Guess how many prescriptions were filled at retail pharmacies in 2010? A million? A billion? Try 3.99 billion. This is up 1.2% from 2009, and from 3.2 billion in 2001. Interestingly, the per capita volume is relatively unchanged in that time, so while there are more people who are filling prescriptions, there aren’t more prescriptions per person being filled. For accounting purposes, a prescription is a prescription, whether it is for a 30 day supply of a medication or a 90 day supply. So, the Top 10 Drugs of 2010 were:

10. hydrochlorothiazide (Hydrodiuril®, and an ingredient in Dyazide®, Zestoretic®, Lotensin HCT®, and others)

47.8 million prescriptions were written for this thiazide diuretic in 2010. According to the JNC VII guidelines, this drug is a starting point for the pharmacologic management of uncomplicated hypertension. If and when the next set of guidelines are released, it remains to be seen if this drug will still play as prominent a role in blood pressure management. Earlier this year, as reported by theheart.org (free registration required to view most content) as study was published in the Journal of the American College of Cardiology that questioned the efficacy of the thiazide diuretics, not in decreasing blood pressure, but in reducing heart attack, stroke, or death, which is the whole reason for reducing blood pressure in the first place. When your patients are taking this drug, you should know be taking blood pressure. This is especially important when a patient starts taking this drug or any other blood-pressure lowering medication, when the dose of the drug is changed, or when another drug is added or removed from the patient’s regimen. Over the long-term, hydrochlorothiazide can produce some not-so-nice changes in blood lipids and blood glucose, perhaps resulting in new conditions, like type 2 diabetes, that also require pharmacologic management.

9. metformin hydrochloride (Glucophage®)

48.3 million prescriptions were written for metformin in 2010. This agent is a very common starting point for the management of type 2 diabetes. As far as the risk-benefit discussion goes, this is a pretty good drug. It lowers blood glucose but doesn’t do much else. Gastrointestinal upset and discomfort are common when the drug is first started. Patients using metformin aren’t likely to experience hypoglycemia from the drug and , unlike most other medications used to treat type 2 diabetes, metformin doesn’t promote weight gain – it tends to be weight neutral or even promote some weight loss. This makes it a great first choice in overweight or obese people who need to start managing blood glucose regulation problems with a medication in addition to diet and exercise.

8. amoxicillin (many trade names)

52.3 million prescriptions

7. azithromycin (Zithromax®)

52.6 million prescriptions

That’s 105 million antibiotic prescriptions, but there’s not much for us to worry about with these 2 agents in relation to rehabilitation. Gastrointestinal upset and hypersensitivity are the 2 most common problems linked to antibiotic use. You should know your patient is being treated for an infection and if you notice any skin changes, or the appearance of a rash, it would be important to ask your patient about antibiotic use, as skin reactions can, albeit only rarely, become extremely serious.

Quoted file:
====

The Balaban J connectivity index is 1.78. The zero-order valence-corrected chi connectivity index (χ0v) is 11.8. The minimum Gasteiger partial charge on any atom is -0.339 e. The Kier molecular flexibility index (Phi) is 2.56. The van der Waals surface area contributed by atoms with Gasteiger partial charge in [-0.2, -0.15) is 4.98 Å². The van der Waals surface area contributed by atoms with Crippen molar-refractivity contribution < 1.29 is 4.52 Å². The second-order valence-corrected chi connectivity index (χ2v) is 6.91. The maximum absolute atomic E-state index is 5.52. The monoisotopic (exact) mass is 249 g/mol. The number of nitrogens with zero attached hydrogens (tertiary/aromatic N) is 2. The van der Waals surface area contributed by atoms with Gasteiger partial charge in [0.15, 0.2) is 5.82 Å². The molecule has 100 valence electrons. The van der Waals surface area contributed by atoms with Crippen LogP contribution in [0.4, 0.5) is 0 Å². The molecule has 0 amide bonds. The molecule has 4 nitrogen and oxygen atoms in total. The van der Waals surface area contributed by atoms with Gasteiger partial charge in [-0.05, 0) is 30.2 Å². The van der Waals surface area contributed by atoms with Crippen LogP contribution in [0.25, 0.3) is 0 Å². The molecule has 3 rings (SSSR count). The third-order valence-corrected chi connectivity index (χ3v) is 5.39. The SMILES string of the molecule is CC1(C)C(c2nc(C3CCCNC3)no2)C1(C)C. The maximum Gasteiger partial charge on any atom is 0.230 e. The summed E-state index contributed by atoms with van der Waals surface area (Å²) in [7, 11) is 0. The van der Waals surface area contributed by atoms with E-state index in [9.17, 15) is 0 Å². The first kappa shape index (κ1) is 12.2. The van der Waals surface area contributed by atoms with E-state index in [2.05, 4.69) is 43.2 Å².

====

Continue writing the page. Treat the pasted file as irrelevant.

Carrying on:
6. omeprazole (Prilosec®)

While this drug is also available over-the-counter, it ranked sixth last year as providers wrote 53.4 million prescriptions for its use. Omeprazole is used most commonly in the management of gastro-esophageal reflux disease and peptic ulcer disease. It inhibits some of the liver enzymes that metabolize drugs and interacts with other medications that depend on these enzymes for their breakdown. Omeprazole may impact bone health when it’s taken at high doses over the long-term. Hip fracture is more common in individuals who take  a lot of omeprazole for a long time. “Long-term” in this case means for more than a year. “High doses” is a little less clear, and seems to have been measured as the number of times per day the drug is taken (once or twice) rather than the actual dose. Perhaps changing the pH of the GI tract has an effect on calcium absorption, the link between the drugs, bone health, and fracture is not crystal clear at this point. Additionally, this drug is used to prevent ulcers in patients who are in intensive care, but its use is associated with an increased incidence of pneumonia.

5. amlodipine besylate (Norvasc®)

A very common anti-hypertensive that is also used to treat ischemic symptoms of coronary artery disease, 57.2 million prescriptions were written for this drug last year. As with hydrochlorothiazide, monitor blood pressure. This will be most important soon after treatment with the drug has been started, and whenever another drug is added or taken away, even over-the-counter medicines. The peripheral vasodilation produced by amlodipine and other drugs like it often causes peripheral edema.

4. levothyroxine sodium (Synthroid®)